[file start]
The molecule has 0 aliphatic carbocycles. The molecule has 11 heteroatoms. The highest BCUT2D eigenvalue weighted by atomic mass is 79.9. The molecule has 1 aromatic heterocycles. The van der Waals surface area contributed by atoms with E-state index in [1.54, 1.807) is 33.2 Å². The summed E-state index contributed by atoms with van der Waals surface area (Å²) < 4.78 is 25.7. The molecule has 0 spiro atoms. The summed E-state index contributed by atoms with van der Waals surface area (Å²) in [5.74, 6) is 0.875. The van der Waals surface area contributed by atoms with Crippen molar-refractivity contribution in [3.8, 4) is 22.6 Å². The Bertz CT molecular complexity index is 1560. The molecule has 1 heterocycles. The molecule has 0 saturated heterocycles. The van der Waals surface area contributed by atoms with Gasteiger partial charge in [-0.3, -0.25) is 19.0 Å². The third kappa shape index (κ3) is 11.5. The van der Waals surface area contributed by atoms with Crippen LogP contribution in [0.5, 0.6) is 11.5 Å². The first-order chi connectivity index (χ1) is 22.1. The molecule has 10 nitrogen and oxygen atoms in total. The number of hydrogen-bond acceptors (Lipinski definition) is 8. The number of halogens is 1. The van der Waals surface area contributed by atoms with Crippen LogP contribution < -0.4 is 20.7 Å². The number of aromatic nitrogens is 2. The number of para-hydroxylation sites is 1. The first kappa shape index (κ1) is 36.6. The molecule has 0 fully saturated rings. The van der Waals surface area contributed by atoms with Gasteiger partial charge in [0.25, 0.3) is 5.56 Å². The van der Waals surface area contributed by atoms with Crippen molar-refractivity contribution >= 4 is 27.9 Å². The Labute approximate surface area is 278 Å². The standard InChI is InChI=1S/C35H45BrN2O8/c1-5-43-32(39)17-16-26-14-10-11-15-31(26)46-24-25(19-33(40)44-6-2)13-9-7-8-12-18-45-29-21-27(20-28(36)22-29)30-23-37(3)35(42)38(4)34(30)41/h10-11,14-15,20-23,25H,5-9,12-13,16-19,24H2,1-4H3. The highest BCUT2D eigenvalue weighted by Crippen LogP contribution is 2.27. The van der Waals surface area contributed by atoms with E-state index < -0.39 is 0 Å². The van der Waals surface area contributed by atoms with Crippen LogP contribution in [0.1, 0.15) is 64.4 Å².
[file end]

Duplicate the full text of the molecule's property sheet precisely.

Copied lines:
The molecule has 0 aliphatic carbocycles. The molecule has 11 heteroatoms. The highest BCUT2D eigenvalue weighted by atomic mass is 79.9. The molecule has 1 aromatic heterocycles. The van der Waals surface area contributed by atoms with E-state index in [1.54, 1.807) is 33.2 Å². The summed E-state index contributed by atoms with van der Waals surface area (Å²) < 4.78 is 25.7. The molecule has 0 spiro atoms. The summed E-state index contributed by atoms with van der Waals surface area (Å²) in [5.74, 6) is 0.875. The van der Waals surface area contributed by atoms with Crippen molar-refractivity contribution in [3.8, 4) is 22.6 Å². The Bertz CT molecular complexity index is 1560. The molecule has 1 heterocycles. The molecule has 0 saturated heterocycles. The van der Waals surface area contributed by atoms with Gasteiger partial charge in [-0.3, -0.25) is 19.0 Å². The third kappa shape index (κ3) is 11.5. The van der Waals surface area contributed by atoms with Crippen LogP contribution in [0.5, 0.6) is 11.5 Å². The first-order chi connectivity index (χ1) is 22.1. The molecule has 10 nitrogen and oxygen atoms in total. The number of hydrogen-bond acceptors (Lipinski definition) is 8. The number of halogens is 1. The van der Waals surface area contributed by atoms with Crippen LogP contribution < -0.4 is 20.7 Å². The number of aromatic nitrogens is 2. The number of para-hydroxylation sites is 1. The first kappa shape index (κ1) is 36.6. The molecule has 0 fully saturated rings. The van der Waals surface area contributed by atoms with Gasteiger partial charge in [0.25, 0.3) is 5.56 Å². The van der Waals surface area contributed by atoms with Crippen molar-refractivity contribution >= 4 is 27.9 Å². The Labute approximate surface area is 278 Å². The standard InChI is InChI=1S/C35H45BrN2O8/c1-5-43-32(39)17-16-26-14-10-11-15-31(26)46-24-25(19-33(40)44-6-2)13-9-7-8-12-18-45-29-21-27(20-28(36)22-29)30-23-37(3)35(42)38(4)34(30)41/h10-11,14-15,20-23,25H,5-9,12-13,16-19,24H2,1-4H3. The highest BCUT2D eigenvalue weighted by Crippen LogP contribution is 2.27. The van der Waals surface area contributed by atoms with E-state index < -0.39 is 0 Å². The van der Waals surface area contributed by atoms with Crippen LogP contribution in [0.1, 0.15) is 64.4 Å².